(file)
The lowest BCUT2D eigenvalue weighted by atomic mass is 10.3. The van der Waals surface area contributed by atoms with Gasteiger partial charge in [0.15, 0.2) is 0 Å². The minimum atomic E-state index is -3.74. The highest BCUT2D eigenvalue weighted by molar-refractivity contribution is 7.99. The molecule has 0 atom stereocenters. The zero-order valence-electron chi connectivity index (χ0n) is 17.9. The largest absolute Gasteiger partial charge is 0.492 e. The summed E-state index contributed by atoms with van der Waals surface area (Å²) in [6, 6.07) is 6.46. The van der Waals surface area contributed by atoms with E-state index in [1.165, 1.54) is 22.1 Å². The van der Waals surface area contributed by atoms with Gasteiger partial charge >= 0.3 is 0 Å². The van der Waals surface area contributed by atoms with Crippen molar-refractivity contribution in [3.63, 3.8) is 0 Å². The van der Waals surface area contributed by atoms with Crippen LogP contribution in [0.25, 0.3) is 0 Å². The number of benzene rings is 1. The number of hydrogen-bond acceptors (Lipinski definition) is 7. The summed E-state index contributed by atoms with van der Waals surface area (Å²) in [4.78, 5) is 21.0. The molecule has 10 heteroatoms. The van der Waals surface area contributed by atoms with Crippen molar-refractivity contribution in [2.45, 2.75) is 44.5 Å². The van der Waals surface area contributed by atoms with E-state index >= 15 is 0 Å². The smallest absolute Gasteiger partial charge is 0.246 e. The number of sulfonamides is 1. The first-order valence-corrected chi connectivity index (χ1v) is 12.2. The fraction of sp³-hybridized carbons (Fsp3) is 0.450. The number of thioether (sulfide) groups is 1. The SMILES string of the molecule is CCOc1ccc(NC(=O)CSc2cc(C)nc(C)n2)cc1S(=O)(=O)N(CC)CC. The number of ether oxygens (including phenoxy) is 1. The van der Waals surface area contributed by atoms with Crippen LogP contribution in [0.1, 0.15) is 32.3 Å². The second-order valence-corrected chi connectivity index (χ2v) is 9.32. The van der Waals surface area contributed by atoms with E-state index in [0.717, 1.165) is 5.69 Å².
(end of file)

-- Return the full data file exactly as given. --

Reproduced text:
The lowest BCUT2D eigenvalue weighted by atomic mass is 10.3. The van der Waals surface area contributed by atoms with Gasteiger partial charge in [0.15, 0.2) is 0 Å². The minimum atomic E-state index is -3.74. The highest BCUT2D eigenvalue weighted by molar-refractivity contribution is 7.99. The molecule has 0 atom stereocenters. The zero-order valence-electron chi connectivity index (χ0n) is 17.9. The largest absolute Gasteiger partial charge is 0.492 e. The summed E-state index contributed by atoms with van der Waals surface area (Å²) in [6, 6.07) is 6.46. The van der Waals surface area contributed by atoms with E-state index in [1.165, 1.54) is 22.1 Å². The van der Waals surface area contributed by atoms with Gasteiger partial charge >= 0.3 is 0 Å². The van der Waals surface area contributed by atoms with Crippen molar-refractivity contribution in [3.63, 3.8) is 0 Å². The van der Waals surface area contributed by atoms with Crippen LogP contribution in [0.25, 0.3) is 0 Å². The number of benzene rings is 1. The number of hydrogen-bond acceptors (Lipinski definition) is 7. The summed E-state index contributed by atoms with van der Waals surface area (Å²) in [4.78, 5) is 21.0. The molecule has 10 heteroatoms. The van der Waals surface area contributed by atoms with Crippen molar-refractivity contribution in [2.45, 2.75) is 44.5 Å². The van der Waals surface area contributed by atoms with E-state index >= 15 is 0 Å². The smallest absolute Gasteiger partial charge is 0.246 e. The number of sulfonamides is 1. The first-order valence-corrected chi connectivity index (χ1v) is 12.2. The fraction of sp³-hybridized carbons (Fsp3) is 0.450. The number of thioether (sulfide) groups is 1. The SMILES string of the molecule is CCOc1ccc(NC(=O)CSc2cc(C)nc(C)n2)cc1S(=O)(=O)N(CC)CC. The number of ether oxygens (including phenoxy) is 1. The van der Waals surface area contributed by atoms with Crippen LogP contribution in [0.1, 0.15) is 32.3 Å². The second-order valence-corrected chi connectivity index (χ2v) is 9.32. The van der Waals surface area contributed by atoms with E-state index in [0.717, 1.165) is 5.69 Å².